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Federal Reserve Districts

Eighth District--St. Louis

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Contacts indicate that economic activity in the Eighth District has remained soft in recent weeks. In manufacturing, there are continued reports of plant closings, layoffs, and cutbacks. Retailers report that sales were relatively flat compared with last year and attribute sluggish consumer spending to colder weather and a late Easter, but some are optimistic about spring sales. Home sales are still up in most of the District, while commercial real estate markets continue to be sluggish. Total loan demand at small and mid-sized District banks has weakened throughout the first quarter of 2003.

Manufacturing and Other Business Activity
A broad-based recovery of the Eighth District manufacturing sector continues to be problematic as new reports of plant closings, cutbacks, and layoffs remain commonplace. Manufacturers in the electrical, furniture, wire and cable, paper, health-care, trucking, food, and tool industries are among those who have recently announced plant closings and layoffs. Contacts note that problems faced by the manufacturing sector continue to include low orders and profits, increased international competition, high operating costs, and a weak economy. Despite the reports of cutbacks, however, a few firms plan to move to or expand within the District, including some in the auto parts industry.

General retail sales in the District were mostly flat in March compared with 2002 levels. Some contacts note that colder weather and a late Easter are to blame. Several are optimistic about spring sales. Auto dealers report that, while March sales were an improvement from February, they were still down from March 2002 levels, despite the continuation of aggressive incentives. Contacts in the trucking industry note that profits shrank because of March's increase in fuel prices. To reduce costs, the airline industry has announced more cutbacks, which will affect employment in the District.

Real Estate and Construction
Home sales are still doing well in most of the District. The Memphis area saw an increase in total home sales of about 13 percent in February 2003 compared with February 2002. Similarly, northern Kentucky saw an increase of 26 percent. Contacts in St. Louis and northwest Arkansas reported that home sales were still strong in January. February year-to-date permit levels were lower in most of the District's metropolitan areas. Contacts in Memphis expect this to be a great year for residential construction. Residential construction has remained steady in Louisville, and housing starts are still doing well for first-time homebuyers in the $100,000-$150,000 range. In the St. Louis area, year-to-date single-family housing permits were down 6 percent compared with the same period last year.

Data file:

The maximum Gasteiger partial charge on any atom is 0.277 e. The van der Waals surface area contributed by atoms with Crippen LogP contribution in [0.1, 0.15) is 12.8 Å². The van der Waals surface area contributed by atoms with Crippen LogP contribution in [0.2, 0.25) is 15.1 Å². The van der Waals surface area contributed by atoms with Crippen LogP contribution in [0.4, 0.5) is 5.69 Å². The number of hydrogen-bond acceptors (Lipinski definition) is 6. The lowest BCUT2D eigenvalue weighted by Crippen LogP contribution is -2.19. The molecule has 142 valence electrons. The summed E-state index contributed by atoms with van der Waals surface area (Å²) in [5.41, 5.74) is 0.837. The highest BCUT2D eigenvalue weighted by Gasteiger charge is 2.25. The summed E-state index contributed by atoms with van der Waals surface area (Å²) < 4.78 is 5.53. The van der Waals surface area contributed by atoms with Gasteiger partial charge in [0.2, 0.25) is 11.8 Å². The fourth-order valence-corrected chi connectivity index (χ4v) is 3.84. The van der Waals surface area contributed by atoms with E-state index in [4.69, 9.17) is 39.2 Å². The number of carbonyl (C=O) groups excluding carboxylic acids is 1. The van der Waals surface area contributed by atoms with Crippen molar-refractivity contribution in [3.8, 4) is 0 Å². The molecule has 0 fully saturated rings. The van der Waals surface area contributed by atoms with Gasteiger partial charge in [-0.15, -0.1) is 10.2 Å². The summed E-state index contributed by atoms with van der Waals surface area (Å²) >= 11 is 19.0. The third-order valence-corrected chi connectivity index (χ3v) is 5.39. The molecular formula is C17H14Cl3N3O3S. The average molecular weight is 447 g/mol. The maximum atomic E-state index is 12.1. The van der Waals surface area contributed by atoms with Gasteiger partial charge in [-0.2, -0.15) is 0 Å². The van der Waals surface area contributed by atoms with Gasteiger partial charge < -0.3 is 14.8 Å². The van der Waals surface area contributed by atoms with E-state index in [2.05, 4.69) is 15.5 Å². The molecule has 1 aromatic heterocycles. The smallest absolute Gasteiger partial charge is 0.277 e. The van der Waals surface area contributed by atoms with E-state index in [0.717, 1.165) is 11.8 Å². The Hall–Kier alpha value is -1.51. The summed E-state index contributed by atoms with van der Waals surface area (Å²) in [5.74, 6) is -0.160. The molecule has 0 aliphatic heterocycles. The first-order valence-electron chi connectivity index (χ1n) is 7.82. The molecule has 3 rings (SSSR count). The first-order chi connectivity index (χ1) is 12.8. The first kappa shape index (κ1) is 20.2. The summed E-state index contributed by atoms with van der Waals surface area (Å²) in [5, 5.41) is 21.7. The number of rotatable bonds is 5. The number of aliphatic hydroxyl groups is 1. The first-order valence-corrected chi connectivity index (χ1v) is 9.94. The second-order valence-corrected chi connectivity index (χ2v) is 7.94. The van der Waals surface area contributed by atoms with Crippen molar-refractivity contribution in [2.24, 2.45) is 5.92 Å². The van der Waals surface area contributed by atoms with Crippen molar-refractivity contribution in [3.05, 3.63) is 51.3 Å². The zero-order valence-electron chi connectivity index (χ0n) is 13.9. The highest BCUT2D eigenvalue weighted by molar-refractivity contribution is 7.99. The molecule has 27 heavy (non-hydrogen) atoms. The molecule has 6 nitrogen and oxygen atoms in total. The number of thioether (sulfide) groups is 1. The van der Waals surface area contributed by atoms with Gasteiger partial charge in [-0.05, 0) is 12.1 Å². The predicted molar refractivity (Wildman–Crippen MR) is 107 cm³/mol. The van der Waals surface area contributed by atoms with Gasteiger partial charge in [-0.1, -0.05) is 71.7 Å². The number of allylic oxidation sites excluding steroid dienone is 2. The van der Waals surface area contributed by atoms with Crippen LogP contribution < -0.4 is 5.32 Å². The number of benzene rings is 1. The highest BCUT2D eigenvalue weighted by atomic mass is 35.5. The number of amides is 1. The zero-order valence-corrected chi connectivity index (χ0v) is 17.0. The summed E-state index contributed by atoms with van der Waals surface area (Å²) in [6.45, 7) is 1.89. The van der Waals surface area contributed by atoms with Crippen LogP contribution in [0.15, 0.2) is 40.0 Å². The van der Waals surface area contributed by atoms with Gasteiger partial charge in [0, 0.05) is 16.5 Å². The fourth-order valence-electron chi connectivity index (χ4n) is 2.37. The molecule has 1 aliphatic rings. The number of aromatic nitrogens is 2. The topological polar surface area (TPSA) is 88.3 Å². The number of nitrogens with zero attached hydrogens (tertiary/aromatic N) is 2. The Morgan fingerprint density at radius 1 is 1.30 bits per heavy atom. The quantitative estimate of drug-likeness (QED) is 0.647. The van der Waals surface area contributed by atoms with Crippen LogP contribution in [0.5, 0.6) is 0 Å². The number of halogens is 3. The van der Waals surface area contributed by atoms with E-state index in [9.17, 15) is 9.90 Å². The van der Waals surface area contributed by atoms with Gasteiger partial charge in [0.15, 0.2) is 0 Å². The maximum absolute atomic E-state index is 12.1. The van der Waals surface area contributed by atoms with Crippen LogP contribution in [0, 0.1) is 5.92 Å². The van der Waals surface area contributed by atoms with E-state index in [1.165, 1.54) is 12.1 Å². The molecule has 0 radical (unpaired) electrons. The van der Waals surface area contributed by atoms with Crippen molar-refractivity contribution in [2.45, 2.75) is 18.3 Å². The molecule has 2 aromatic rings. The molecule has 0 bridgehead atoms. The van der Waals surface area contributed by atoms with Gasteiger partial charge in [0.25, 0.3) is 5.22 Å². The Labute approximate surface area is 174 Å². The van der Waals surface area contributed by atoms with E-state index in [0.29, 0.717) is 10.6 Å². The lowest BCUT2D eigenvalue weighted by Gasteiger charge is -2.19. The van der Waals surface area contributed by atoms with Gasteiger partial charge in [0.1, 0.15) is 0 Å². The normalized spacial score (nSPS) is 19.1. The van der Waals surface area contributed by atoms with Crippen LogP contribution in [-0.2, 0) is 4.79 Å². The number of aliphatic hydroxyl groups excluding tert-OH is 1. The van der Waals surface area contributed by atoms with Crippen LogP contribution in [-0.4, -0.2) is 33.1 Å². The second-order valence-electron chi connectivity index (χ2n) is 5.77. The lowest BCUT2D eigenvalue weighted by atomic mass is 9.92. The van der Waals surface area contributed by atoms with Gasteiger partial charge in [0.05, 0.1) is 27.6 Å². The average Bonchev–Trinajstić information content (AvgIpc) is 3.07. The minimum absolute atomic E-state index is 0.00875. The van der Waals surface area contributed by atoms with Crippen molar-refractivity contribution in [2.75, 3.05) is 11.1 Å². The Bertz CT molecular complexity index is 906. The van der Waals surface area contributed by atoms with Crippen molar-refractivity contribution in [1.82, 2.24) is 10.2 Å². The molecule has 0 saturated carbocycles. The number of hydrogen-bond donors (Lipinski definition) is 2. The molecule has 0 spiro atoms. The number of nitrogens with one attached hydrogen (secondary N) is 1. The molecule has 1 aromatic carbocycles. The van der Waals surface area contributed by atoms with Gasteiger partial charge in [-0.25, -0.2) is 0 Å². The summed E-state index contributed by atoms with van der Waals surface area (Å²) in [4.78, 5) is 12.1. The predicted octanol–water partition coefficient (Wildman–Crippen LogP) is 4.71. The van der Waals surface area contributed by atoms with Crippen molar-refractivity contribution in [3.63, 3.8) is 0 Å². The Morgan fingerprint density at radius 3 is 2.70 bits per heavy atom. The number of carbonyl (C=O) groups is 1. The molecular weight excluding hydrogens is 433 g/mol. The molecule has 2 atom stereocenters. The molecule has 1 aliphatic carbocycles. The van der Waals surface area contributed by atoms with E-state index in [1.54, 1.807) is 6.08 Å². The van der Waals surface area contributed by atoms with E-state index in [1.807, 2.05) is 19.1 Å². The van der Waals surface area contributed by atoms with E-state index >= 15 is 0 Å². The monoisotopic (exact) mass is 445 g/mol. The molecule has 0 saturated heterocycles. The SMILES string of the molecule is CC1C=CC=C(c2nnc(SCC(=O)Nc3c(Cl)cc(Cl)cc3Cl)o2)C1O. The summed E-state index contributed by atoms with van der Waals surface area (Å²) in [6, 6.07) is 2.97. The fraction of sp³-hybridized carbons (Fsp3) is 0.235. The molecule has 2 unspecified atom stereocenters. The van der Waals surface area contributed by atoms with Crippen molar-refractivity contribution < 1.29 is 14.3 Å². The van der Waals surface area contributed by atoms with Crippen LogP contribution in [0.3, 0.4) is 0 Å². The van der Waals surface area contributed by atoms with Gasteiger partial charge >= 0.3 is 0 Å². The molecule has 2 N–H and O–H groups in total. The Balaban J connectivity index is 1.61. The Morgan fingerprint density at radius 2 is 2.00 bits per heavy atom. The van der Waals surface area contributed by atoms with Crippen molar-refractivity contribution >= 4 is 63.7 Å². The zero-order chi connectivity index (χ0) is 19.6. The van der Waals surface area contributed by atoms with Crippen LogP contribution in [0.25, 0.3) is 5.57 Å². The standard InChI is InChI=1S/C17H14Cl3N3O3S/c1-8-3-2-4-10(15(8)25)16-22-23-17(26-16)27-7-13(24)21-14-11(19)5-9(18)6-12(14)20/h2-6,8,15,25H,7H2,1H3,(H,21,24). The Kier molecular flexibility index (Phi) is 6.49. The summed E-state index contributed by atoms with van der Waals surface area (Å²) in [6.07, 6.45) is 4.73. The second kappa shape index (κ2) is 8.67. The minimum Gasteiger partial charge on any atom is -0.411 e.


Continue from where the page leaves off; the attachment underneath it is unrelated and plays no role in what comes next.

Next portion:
Commercial real estate markets are still sluggish in most of the District. Contacts reported an increase in vacancy rates in the office and industrial markets in downtown St. Louis for the fourth quarter of 2002. Office vacancy rates also continued to increase in Louisville. A recovery in the Memphis area office market is not expected until mid-year 2003. Commercial construction is still slow in most areas. Contacts in Pine Bluff reported that several projects are in process at area colleges but that the prognosis for future funding is bleak. Commercial construction is lagging in Memphis, while there has been an increase in small construction projects in central Kentucky.

Banking and Finance
Total loans outstanding at a sample of small and mid-sized District banks were down 0.59 percent between early January and early April. This decline stemmed mostly from loans to individuals, which were down 2.3 percent over the same period. Commercial and industrial loans increased 2.6 percent, but real estate loans decreased 0.2 percent. At the same time, total deposits at these banks were up by 2.1 percent.

Agriculture and Natural Resources
Most farmers have begun preparing land for planting, while some have planted already. The most progress has been with corn in Arkansas, Mississippi, and southeastern Missouri, where farmers have planted between 57 percent and 70 percent of their corn.

Planting intentions for soybeans and wheat declined on average, while prospective corn, cotton, and sorghum plantings increased. In Mississippi, Kentucky, and Arkansas, farmers planted between 13 percent and 40 percent less winter wheat in 2002 to 2003 than in 2001 to 2002. Contacts say that this decline is due to wet fall weather that inhibited planting. In Illinois and Indiana, wheat plantings increased 18 percent and 29 percent, respectively, possibly marking the beginning of a turnaround from declining plantings since 1996. Farmers who were unable to plant wheat in the fall may well plant other crops this spring; corn planting intentions increased by 8 percent on average, while prospective cotton and sorghum plantings increased 7 percent and 9 percent respectively.

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Last update: April 23, 2003